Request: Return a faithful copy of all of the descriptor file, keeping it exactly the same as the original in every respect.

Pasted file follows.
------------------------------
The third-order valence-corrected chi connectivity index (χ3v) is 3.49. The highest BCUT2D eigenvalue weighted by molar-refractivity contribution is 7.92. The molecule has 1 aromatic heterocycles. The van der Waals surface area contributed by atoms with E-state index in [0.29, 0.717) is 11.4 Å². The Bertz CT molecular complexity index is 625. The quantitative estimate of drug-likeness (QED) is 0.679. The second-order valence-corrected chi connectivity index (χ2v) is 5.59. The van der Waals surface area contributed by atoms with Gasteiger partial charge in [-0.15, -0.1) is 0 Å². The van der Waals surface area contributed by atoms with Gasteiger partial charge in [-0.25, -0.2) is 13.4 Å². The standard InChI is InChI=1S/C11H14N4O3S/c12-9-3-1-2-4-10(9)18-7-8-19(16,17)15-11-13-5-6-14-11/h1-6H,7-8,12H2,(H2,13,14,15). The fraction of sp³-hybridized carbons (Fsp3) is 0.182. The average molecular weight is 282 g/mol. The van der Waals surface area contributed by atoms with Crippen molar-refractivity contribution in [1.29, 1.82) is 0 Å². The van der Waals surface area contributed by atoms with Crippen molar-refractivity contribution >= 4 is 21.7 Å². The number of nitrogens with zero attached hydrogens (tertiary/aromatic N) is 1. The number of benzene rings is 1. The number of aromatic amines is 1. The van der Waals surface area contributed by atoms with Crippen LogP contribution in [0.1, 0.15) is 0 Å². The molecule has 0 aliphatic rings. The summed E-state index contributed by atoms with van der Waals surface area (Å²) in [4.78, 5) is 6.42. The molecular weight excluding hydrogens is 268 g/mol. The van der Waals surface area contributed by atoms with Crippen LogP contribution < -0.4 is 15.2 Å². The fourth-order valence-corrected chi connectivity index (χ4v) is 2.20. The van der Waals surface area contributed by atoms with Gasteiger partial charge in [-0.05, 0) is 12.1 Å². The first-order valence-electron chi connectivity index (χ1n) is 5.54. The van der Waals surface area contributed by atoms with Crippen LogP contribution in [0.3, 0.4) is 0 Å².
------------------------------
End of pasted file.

The third-order valence-corrected chi connectivity index (χ3v) is 3.49. The highest BCUT2D eigenvalue weighted by molar-refractivity contribution is 7.92. The molecule has 1 aromatic heterocycles. The van der Waals surface area contributed by atoms with E-state index in [0.29, 0.717) is 11.4 Å². The Bertz CT molecular complexity index is 625. The quantitative estimate of drug-likeness (QED) is 0.679. The second-order valence-corrected chi connectivity index (χ2v) is 5.59. The van der Waals surface area contributed by atoms with Gasteiger partial charge in [-0.15, -0.1) is 0 Å². The van der Waals surface area contributed by atoms with Gasteiger partial charge in [-0.25, -0.2) is 13.4 Å². The standard InChI is InChI=1S/C11H14N4O3S/c12-9-3-1-2-4-10(9)18-7-8-19(16,17)15-11-13-5-6-14-11/h1-6H,7-8,12H2,(H2,13,14,15). The fraction of sp³-hybridized carbons (Fsp3) is 0.182. The average molecular weight is 282 g/mol. The van der Waals surface area contributed by atoms with Crippen molar-refractivity contribution in [1.29, 1.82) is 0 Å². The van der Waals surface area contributed by atoms with Crippen molar-refractivity contribution >= 4 is 21.7 Å². The number of nitrogens with zero attached hydrogens (tertiary/aromatic N) is 1. The number of benzene rings is 1. The number of aromatic amines is 1. The van der Waals surface area contributed by atoms with Crippen LogP contribution in [0.1, 0.15) is 0 Å². The molecule has 0 aliphatic rings. The summed E-state index contributed by atoms with van der Waals surface area (Å²) in [4.78, 5) is 6.42. The molecular weight excluding hydrogens is 268 g/mol. The van der Waals surface area contributed by atoms with Crippen LogP contribution < -0.4 is 15.2 Å². The fourth-order valence-corrected chi connectivity index (χ4v) is 2.20. The van der Waals surface area contributed by atoms with Gasteiger partial charge in [-0.05, 0) is 12.1 Å². The first-order valence-electron chi connectivity index (χ1n) is 5.54. The van der Waals surface area contributed by atoms with Crippen LogP contribution in [0.3, 0.4) is 0 Å².